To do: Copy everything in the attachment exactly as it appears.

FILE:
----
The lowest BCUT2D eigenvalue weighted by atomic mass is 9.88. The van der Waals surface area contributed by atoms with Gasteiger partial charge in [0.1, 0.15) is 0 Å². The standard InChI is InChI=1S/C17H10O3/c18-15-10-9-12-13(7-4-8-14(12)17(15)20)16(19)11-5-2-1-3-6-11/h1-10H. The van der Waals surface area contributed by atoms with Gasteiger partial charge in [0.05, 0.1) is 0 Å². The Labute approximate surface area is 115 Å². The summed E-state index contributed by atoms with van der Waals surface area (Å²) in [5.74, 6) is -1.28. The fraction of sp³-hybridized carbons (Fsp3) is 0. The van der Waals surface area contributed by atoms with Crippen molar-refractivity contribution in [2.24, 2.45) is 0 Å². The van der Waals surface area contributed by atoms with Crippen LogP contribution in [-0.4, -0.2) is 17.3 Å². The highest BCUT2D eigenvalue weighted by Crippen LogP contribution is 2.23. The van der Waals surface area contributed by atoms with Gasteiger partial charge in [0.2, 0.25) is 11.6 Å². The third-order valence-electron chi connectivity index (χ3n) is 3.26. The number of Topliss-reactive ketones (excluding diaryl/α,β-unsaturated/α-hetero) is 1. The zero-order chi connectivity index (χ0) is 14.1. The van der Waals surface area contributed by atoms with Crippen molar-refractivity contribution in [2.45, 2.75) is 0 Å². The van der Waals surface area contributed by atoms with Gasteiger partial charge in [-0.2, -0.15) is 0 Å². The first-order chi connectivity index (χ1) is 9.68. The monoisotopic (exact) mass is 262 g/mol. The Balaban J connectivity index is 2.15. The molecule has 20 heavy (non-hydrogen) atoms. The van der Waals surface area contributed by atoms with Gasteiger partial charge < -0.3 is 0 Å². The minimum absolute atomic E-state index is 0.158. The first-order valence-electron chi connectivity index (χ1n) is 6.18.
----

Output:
The lowest BCUT2D eigenvalue weighted by atomic mass is 9.88. The van der Waals surface area contributed by atoms with Gasteiger partial charge in [0.1, 0.15) is 0 Å². The standard InChI is InChI=1S/C17H10O3/c18-15-10-9-12-13(7-4-8-14(12)17(15)20)16(19)11-5-2-1-3-6-11/h1-10H. The van der Waals surface area contributed by atoms with Gasteiger partial charge in [0.05, 0.1) is 0 Å². The Labute approximate surface area is 115 Å². The summed E-state index contributed by atoms with van der Waals surface area (Å²) in [5.74, 6) is -1.28. The fraction of sp³-hybridized carbons (Fsp3) is 0. The van der Waals surface area contributed by atoms with Crippen molar-refractivity contribution in [2.24, 2.45) is 0 Å². The van der Waals surface area contributed by atoms with Crippen LogP contribution in [-0.4, -0.2) is 17.3 Å². The highest BCUT2D eigenvalue weighted by Crippen LogP contribution is 2.23. The van der Waals surface area contributed by atoms with Gasteiger partial charge in [0.2, 0.25) is 11.6 Å². The third-order valence-electron chi connectivity index (χ3n) is 3.26. The number of Topliss-reactive ketones (excluding diaryl/α,β-unsaturated/α-hetero) is 1. The zero-order chi connectivity index (χ0) is 14.1. The van der Waals surface area contributed by atoms with Crippen molar-refractivity contribution in [2.45, 2.75) is 0 Å². The van der Waals surface area contributed by atoms with Gasteiger partial charge in [-0.2, -0.15) is 0 Å². The first-order chi connectivity index (χ1) is 9.68. The monoisotopic (exact) mass is 262 g/mol. The Balaban J connectivity index is 2.15. The molecule has 20 heavy (non-hydrogen) atoms. The van der Waals surface area contributed by atoms with Gasteiger partial charge < -0.3 is 0 Å². The minimum absolute atomic E-state index is 0.158. The first-order valence-electron chi connectivity index (χ1n) is 6.18.